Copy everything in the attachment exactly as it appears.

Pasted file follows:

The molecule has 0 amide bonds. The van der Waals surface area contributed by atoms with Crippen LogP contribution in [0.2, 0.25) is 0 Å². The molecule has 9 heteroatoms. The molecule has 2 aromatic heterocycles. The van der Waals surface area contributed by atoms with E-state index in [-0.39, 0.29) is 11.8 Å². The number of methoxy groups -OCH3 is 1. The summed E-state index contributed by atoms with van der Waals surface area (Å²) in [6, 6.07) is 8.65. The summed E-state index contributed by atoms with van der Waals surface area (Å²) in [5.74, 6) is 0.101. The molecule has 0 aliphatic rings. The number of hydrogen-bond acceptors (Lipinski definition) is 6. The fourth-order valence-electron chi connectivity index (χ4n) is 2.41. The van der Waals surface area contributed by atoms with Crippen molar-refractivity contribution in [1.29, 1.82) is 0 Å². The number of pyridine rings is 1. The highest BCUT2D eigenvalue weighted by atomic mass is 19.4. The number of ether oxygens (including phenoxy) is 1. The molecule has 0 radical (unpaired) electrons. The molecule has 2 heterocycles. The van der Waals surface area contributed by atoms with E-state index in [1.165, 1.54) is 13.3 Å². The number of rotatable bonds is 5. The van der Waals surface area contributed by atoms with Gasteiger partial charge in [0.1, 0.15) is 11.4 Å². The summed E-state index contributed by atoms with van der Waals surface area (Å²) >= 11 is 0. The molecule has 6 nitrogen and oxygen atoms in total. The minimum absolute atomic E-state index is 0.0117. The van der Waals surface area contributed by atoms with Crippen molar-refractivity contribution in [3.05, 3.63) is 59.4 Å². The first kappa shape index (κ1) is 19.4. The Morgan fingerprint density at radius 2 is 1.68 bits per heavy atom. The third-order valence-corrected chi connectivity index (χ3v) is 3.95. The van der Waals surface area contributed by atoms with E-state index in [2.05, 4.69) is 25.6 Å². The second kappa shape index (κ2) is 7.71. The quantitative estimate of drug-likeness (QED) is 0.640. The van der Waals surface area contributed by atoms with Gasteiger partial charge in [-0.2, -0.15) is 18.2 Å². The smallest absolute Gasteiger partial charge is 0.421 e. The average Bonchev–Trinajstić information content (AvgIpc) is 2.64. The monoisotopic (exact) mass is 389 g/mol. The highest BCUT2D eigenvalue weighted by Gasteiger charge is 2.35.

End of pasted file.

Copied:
The molecule has 0 amide bonds. The van der Waals surface area contributed by atoms with Crippen LogP contribution in [0.2, 0.25) is 0 Å². The molecule has 9 heteroatoms. The molecule has 2 aromatic heterocycles. The van der Waals surface area contributed by atoms with E-state index in [-0.39, 0.29) is 11.8 Å². The number of methoxy groups -OCH3 is 1. The summed E-state index contributed by atoms with van der Waals surface area (Å²) in [6, 6.07) is 8.65. The summed E-state index contributed by atoms with van der Waals surface area (Å²) in [5.74, 6) is 0.101. The molecule has 0 aliphatic rings. The number of hydrogen-bond acceptors (Lipinski definition) is 6. The fourth-order valence-electron chi connectivity index (χ4n) is 2.41. The van der Waals surface area contributed by atoms with Crippen molar-refractivity contribution in [1.29, 1.82) is 0 Å². The number of pyridine rings is 1. The highest BCUT2D eigenvalue weighted by atomic mass is 19.4. The number of ether oxygens (including phenoxy) is 1. The molecule has 0 radical (unpaired) electrons. The molecule has 2 heterocycles. The van der Waals surface area contributed by atoms with E-state index in [1.165, 1.54) is 13.3 Å². The number of rotatable bonds is 5. The van der Waals surface area contributed by atoms with Gasteiger partial charge in [0.1, 0.15) is 11.4 Å². The summed E-state index contributed by atoms with van der Waals surface area (Å²) >= 11 is 0. The molecule has 6 nitrogen and oxygen atoms in total. The minimum absolute atomic E-state index is 0.0117. The van der Waals surface area contributed by atoms with Crippen molar-refractivity contribution in [3.05, 3.63) is 59.4 Å². The first kappa shape index (κ1) is 19.4. The Morgan fingerprint density at radius 2 is 1.68 bits per heavy atom. The third-order valence-corrected chi connectivity index (χ3v) is 3.95. The van der Waals surface area contributed by atoms with E-state index in [2.05, 4.69) is 25.6 Å². The second kappa shape index (κ2) is 7.71. The quantitative estimate of drug-likeness (QED) is 0.640. The van der Waals surface area contributed by atoms with Gasteiger partial charge in [-0.2, -0.15) is 18.2 Å². The smallest absolute Gasteiger partial charge is 0.421 e. The average Bonchev–Trinajstić information content (AvgIpc) is 2.64. The monoisotopic (exact) mass is 389 g/mol. The highest BCUT2D eigenvalue weighted by Gasteiger charge is 2.35.